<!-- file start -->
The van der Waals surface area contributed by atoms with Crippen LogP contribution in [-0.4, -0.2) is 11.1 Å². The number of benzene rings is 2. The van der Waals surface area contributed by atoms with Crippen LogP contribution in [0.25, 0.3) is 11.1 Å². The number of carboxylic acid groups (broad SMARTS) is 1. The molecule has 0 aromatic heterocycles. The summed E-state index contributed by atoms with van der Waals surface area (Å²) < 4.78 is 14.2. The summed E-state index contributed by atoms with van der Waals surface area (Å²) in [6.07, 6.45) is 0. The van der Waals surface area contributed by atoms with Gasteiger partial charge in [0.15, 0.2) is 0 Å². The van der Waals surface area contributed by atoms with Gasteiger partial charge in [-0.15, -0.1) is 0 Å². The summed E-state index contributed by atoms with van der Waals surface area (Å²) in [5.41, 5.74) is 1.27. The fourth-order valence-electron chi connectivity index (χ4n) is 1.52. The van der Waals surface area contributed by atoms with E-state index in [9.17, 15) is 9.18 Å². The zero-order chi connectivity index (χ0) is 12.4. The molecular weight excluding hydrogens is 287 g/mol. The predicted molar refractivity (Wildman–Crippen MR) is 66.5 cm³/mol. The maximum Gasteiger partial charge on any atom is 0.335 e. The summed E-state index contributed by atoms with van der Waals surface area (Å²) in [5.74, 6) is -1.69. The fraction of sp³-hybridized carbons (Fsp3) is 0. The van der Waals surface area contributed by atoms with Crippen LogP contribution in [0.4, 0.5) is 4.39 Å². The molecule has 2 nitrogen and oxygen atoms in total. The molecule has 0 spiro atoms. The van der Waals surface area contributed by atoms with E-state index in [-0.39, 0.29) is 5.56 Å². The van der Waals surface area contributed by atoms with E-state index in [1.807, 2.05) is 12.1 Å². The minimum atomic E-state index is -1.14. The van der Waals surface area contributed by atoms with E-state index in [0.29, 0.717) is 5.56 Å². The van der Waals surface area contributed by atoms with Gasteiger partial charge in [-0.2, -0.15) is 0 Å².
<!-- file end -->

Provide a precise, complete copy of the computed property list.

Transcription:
The van der Waals surface area contributed by atoms with Crippen LogP contribution in [-0.4, -0.2) is 11.1 Å². The number of benzene rings is 2. The van der Waals surface area contributed by atoms with Crippen LogP contribution in [0.25, 0.3) is 11.1 Å². The number of carboxylic acid groups (broad SMARTS) is 1. The molecule has 0 aromatic heterocycles. The summed E-state index contributed by atoms with van der Waals surface area (Å²) < 4.78 is 14.2. The summed E-state index contributed by atoms with van der Waals surface area (Å²) in [6.07, 6.45) is 0. The van der Waals surface area contributed by atoms with Gasteiger partial charge in [0.15, 0.2) is 0 Å². The van der Waals surface area contributed by atoms with Gasteiger partial charge in [-0.15, -0.1) is 0 Å². The summed E-state index contributed by atoms with van der Waals surface area (Å²) in [5.41, 5.74) is 1.27. The fourth-order valence-electron chi connectivity index (χ4n) is 1.52. The van der Waals surface area contributed by atoms with E-state index in [9.17, 15) is 9.18 Å². The zero-order chi connectivity index (χ0) is 12.4. The molecular weight excluding hydrogens is 287 g/mol. The predicted molar refractivity (Wildman–Crippen MR) is 66.5 cm³/mol. The maximum Gasteiger partial charge on any atom is 0.335 e. The summed E-state index contributed by atoms with van der Waals surface area (Å²) in [5.74, 6) is -1.69. The fraction of sp³-hybridized carbons (Fsp3) is 0. The van der Waals surface area contributed by atoms with Crippen LogP contribution in [0.4, 0.5) is 4.39 Å². The molecule has 2 nitrogen and oxygen atoms in total. The molecule has 0 spiro atoms. The van der Waals surface area contributed by atoms with E-state index in [-0.39, 0.29) is 5.56 Å². The van der Waals surface area contributed by atoms with E-state index in [1.807, 2.05) is 12.1 Å². The minimum atomic E-state index is -1.14. The van der Waals surface area contributed by atoms with E-state index in [0.29, 0.717) is 5.56 Å². The van der Waals surface area contributed by atoms with Gasteiger partial charge in [-0.2, -0.15) is 0 Å².